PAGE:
thought-stopping cliché

When we are stumped by a challenge, or find ourselves with a dilemma for which we have no immediate explanation or answer, we tend to resort to commonly-used platitudes that allow us to set the problem aside. Handy though this is – for it helps ease the discomfort of struggling with an issue – there is a more sinister side-effect of these ‘thought-stopping clichés’.

In my work on communication a couple of decades ago, I spotted what I came to think of as ‘thought-stopping clichés’. These are the sort of things we say when we can’t be bothered to think a problem through and do something about it.

These days, “It is what it is” is a common example, but back then, when dealing with workplace issues, I had been struck by how often “a clash of personalities” was used simultaneously to justify the inability of two people to work together harmoniously, and to end the search for a solution.

It was quite a bit later that I discovered my keen observation and naming this linguistic phenomenon was not as original as I’d thought. It had already been coined in 1961 as the “thought-terminating cliché”, by psychiatrist Robert Jay Lifton in his book Thought Reform and the Psychology of Totalism.

These are the idioms and aphorisms that we trot out innocently when faced with an ongoing problem or conundrum that seems to defy a solution. Politicians love them, and they are an essential part of the organisational lexicon of business. A taster provides “Don’t overthink it”, “That’s how things are done here”, and, “Let’s agree to disagree”.

Thought-stopping clishés are just the tip of a very large iceberg that effectively freezes further thought and debate in any number of situations.

Look around you and you’ll spot these everywhere, from social media memes to political headlines. Thought-stopping clichés pepper our everyday experience as a convenient shorthand, but with a hidden peril. In the words of Guardian journalist Amanda Montell, they are “catchy platitudes aimed at shutting down or bypassing independent thinking and questioning”.

A definition

Thought-terminating clichés are a powerful tool used to halt discussion and suppress critical thinking. These are brief, often well-worn statements designed to end a conversation by presenting an idea as self-evident or beyond dispute. Part of their power is in their familiarity; repeated often enough, any statement can become a kind of ‘truth’. By invoking these clichés, individuals and systems can sidestep complex issues, avoid scrutiny, and stifle dissent.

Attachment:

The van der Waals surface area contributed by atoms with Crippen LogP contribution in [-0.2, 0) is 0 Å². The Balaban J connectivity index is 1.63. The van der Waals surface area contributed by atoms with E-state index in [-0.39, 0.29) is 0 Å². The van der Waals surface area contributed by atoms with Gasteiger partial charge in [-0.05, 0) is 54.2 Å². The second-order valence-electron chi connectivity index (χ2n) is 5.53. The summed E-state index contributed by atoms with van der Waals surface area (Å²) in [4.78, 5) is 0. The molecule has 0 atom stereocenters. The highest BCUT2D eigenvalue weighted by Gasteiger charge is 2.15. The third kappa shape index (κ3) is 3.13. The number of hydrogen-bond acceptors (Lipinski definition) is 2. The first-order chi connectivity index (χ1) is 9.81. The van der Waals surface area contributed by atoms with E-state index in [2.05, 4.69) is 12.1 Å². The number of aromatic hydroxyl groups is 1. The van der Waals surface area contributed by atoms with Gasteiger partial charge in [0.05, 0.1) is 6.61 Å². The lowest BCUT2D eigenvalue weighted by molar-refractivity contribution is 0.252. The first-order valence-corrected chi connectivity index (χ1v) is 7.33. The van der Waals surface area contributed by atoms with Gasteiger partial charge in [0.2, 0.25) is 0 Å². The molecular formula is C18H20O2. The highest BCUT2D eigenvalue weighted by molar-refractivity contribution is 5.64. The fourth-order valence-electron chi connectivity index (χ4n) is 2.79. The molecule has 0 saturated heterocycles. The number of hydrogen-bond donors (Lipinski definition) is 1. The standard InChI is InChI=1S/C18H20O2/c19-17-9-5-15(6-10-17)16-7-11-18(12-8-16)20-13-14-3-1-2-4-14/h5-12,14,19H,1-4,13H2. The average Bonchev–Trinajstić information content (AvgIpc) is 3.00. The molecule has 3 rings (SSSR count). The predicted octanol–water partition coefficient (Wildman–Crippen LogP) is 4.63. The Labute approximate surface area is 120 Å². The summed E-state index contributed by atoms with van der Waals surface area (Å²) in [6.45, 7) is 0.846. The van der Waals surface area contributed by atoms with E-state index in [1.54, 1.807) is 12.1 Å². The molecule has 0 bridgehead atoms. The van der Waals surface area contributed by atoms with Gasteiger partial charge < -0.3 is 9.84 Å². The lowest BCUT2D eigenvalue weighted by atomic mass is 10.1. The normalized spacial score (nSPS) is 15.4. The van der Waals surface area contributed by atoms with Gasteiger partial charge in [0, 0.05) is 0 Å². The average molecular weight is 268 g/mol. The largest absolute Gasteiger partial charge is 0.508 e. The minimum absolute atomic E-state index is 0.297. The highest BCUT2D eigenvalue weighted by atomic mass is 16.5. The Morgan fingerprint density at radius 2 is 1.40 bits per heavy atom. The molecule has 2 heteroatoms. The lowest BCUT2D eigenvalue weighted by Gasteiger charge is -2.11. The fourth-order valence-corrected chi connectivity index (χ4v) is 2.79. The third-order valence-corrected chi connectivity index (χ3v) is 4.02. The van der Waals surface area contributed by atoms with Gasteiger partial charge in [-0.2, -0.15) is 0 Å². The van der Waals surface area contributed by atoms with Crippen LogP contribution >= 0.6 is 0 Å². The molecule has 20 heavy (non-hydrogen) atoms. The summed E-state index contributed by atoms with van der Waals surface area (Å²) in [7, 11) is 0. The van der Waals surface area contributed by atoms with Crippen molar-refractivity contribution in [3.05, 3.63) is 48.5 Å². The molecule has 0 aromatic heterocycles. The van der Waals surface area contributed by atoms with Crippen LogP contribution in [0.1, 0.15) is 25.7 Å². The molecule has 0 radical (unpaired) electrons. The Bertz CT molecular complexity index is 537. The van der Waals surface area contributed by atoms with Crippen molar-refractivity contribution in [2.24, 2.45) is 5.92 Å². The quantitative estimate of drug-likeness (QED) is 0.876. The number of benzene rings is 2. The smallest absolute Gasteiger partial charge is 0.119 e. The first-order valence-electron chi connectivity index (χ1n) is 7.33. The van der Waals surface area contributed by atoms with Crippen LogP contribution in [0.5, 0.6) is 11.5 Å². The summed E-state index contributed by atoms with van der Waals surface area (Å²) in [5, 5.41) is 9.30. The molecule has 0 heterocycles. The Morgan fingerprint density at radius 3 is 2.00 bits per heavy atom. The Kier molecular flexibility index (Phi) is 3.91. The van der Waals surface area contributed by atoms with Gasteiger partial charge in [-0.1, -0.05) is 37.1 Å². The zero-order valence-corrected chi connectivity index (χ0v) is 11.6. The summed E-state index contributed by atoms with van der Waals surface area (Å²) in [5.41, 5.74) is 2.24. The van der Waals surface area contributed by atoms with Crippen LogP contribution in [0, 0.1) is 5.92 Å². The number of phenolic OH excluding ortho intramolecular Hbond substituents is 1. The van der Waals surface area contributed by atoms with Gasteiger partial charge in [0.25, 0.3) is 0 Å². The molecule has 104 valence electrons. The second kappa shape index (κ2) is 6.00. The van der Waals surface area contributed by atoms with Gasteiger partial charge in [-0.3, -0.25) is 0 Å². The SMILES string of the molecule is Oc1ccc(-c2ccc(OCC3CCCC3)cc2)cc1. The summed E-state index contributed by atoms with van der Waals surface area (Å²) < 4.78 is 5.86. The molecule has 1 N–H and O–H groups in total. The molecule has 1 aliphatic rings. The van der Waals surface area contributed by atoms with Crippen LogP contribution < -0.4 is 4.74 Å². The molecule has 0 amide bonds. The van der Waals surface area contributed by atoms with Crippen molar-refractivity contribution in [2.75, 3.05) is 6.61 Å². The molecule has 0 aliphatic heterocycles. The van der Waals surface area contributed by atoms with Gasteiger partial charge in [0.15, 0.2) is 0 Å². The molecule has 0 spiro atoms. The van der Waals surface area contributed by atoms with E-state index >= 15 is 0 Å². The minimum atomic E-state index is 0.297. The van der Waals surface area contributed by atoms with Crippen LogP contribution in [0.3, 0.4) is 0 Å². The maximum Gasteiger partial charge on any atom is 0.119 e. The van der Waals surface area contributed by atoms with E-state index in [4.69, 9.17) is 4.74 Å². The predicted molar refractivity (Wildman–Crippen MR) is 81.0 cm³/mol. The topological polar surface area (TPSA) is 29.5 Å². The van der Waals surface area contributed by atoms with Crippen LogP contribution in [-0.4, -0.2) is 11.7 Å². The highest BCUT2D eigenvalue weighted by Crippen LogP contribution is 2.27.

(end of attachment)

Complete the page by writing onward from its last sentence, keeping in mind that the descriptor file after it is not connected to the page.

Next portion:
Political arena

In the realm of politics, thought-terminating clichés are frequently used to manipulate public perception and control the narrative. Politicians and leaders might use phrases like “It’s always been this way” or “We’re doing it for your own good”to dismiss concerns and maintain the status quo.

Such statements effectively cut off debate, as they imply that further discussion is unnecessary or even futile. By presenting their policies and actions as naturally correct or inevitable, people in power can avoid addressing legitimate questions and criticisms.

The dark side

This is sinister enough in itself, but consider too that the people who trot out these thought-stopping clichés are, as often as not, unaware that it is also stopping them from looking any further for a solution or a useful idea. To have a politician say, in effect, “We understand that this is a problem but we are powerless to discuss it further”, surely flies in the face of what politics should be about.